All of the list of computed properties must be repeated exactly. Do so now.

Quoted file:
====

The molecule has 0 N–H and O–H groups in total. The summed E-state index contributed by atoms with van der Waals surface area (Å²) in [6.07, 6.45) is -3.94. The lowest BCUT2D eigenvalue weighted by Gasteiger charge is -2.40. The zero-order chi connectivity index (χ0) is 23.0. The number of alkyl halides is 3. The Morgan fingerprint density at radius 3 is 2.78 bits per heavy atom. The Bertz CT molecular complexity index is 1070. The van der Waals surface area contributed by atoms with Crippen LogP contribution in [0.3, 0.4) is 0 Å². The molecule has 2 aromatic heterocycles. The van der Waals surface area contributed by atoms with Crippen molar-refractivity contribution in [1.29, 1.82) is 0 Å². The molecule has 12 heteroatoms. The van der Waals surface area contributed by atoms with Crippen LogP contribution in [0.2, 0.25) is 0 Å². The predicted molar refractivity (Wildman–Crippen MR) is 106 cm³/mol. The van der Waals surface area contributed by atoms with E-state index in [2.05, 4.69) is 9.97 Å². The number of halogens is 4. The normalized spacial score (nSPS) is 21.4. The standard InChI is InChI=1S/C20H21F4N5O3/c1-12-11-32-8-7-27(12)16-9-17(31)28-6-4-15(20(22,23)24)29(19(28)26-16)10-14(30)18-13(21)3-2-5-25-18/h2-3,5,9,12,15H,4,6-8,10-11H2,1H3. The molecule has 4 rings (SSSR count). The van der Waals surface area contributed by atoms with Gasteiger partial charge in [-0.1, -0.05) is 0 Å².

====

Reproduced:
The molecule has 0 N–H and O–H groups in total. The summed E-state index contributed by atoms with van der Waals surface area (Å²) in [6.07, 6.45) is -3.94. The lowest BCUT2D eigenvalue weighted by Gasteiger charge is -2.40. The zero-order chi connectivity index (χ0) is 23.0. The number of alkyl halides is 3. The Morgan fingerprint density at radius 3 is 2.78 bits per heavy atom. The Bertz CT molecular complexity index is 1070. The van der Waals surface area contributed by atoms with Crippen LogP contribution in [0.3, 0.4) is 0 Å². The molecule has 2 aromatic heterocycles. The van der Waals surface area contributed by atoms with Crippen molar-refractivity contribution in [1.29, 1.82) is 0 Å². The molecule has 12 heteroatoms. The van der Waals surface area contributed by atoms with Crippen LogP contribution in [0.2, 0.25) is 0 Å². The predicted molar refractivity (Wildman–Crippen MR) is 106 cm³/mol. The van der Waals surface area contributed by atoms with E-state index in [2.05, 4.69) is 9.97 Å². The number of halogens is 4. The normalized spacial score (nSPS) is 21.4. The standard InChI is InChI=1S/C20H21F4N5O3/c1-12-11-32-8-7-27(12)16-9-17(31)28-6-4-15(20(22,23)24)29(19(28)26-16)10-14(30)18-13(21)3-2-5-25-18/h2-3,5,9,12,15H,4,6-8,10-11H2,1H3. The molecule has 4 rings (SSSR count). The van der Waals surface area contributed by atoms with Gasteiger partial charge in [-0.1, -0.05) is 0 Å².